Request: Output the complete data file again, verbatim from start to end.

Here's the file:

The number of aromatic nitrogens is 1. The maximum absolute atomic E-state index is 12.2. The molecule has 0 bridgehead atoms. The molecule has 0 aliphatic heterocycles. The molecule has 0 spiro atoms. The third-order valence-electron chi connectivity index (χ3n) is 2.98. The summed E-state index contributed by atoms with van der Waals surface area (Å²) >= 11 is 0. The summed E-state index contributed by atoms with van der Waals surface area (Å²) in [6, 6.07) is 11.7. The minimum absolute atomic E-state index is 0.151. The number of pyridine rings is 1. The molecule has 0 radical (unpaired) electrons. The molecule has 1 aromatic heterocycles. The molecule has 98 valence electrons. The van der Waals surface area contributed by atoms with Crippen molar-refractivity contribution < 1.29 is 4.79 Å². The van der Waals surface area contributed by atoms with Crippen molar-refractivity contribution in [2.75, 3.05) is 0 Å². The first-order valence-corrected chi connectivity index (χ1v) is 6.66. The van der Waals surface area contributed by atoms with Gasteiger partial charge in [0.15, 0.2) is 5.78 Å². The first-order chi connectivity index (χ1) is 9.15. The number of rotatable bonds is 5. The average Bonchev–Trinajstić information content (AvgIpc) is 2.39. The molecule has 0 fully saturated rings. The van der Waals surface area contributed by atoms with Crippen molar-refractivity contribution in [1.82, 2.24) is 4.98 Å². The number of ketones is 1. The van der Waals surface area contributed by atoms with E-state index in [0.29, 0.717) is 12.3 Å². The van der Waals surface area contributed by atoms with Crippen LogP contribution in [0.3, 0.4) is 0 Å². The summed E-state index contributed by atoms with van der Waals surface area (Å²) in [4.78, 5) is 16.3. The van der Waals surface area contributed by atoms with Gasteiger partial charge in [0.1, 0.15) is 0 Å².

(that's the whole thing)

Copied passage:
The number of aromatic nitrogens is 1. The maximum absolute atomic E-state index is 12.2. The molecule has 0 bridgehead atoms. The molecule has 0 aliphatic heterocycles. The molecule has 0 spiro atoms. The third-order valence-electron chi connectivity index (χ3n) is 2.98. The summed E-state index contributed by atoms with van der Waals surface area (Å²) >= 11 is 0. The summed E-state index contributed by atoms with van der Waals surface area (Å²) in [6, 6.07) is 11.7. The minimum absolute atomic E-state index is 0.151. The number of pyridine rings is 1. The molecule has 0 radical (unpaired) electrons. The molecule has 1 aromatic heterocycles. The molecule has 98 valence electrons. The van der Waals surface area contributed by atoms with Crippen molar-refractivity contribution < 1.29 is 4.79 Å². The van der Waals surface area contributed by atoms with Crippen molar-refractivity contribution in [2.75, 3.05) is 0 Å². The first-order valence-corrected chi connectivity index (χ1v) is 6.66. The van der Waals surface area contributed by atoms with Gasteiger partial charge in [0.15, 0.2) is 5.78 Å². The first-order chi connectivity index (χ1) is 9.15. The number of rotatable bonds is 5. The average Bonchev–Trinajstić information content (AvgIpc) is 2.39. The molecule has 0 fully saturated rings. The van der Waals surface area contributed by atoms with Crippen molar-refractivity contribution in [1.82, 2.24) is 4.98 Å². The number of ketones is 1. The van der Waals surface area contributed by atoms with E-state index in [0.29, 0.717) is 12.3 Å². The van der Waals surface area contributed by atoms with Crippen LogP contribution in [0.3, 0.4) is 0 Å². The summed E-state index contributed by atoms with van der Waals surface area (Å²) in [4.78, 5) is 16.3. The van der Waals surface area contributed by atoms with Gasteiger partial charge in [0.1, 0.15) is 0 Å².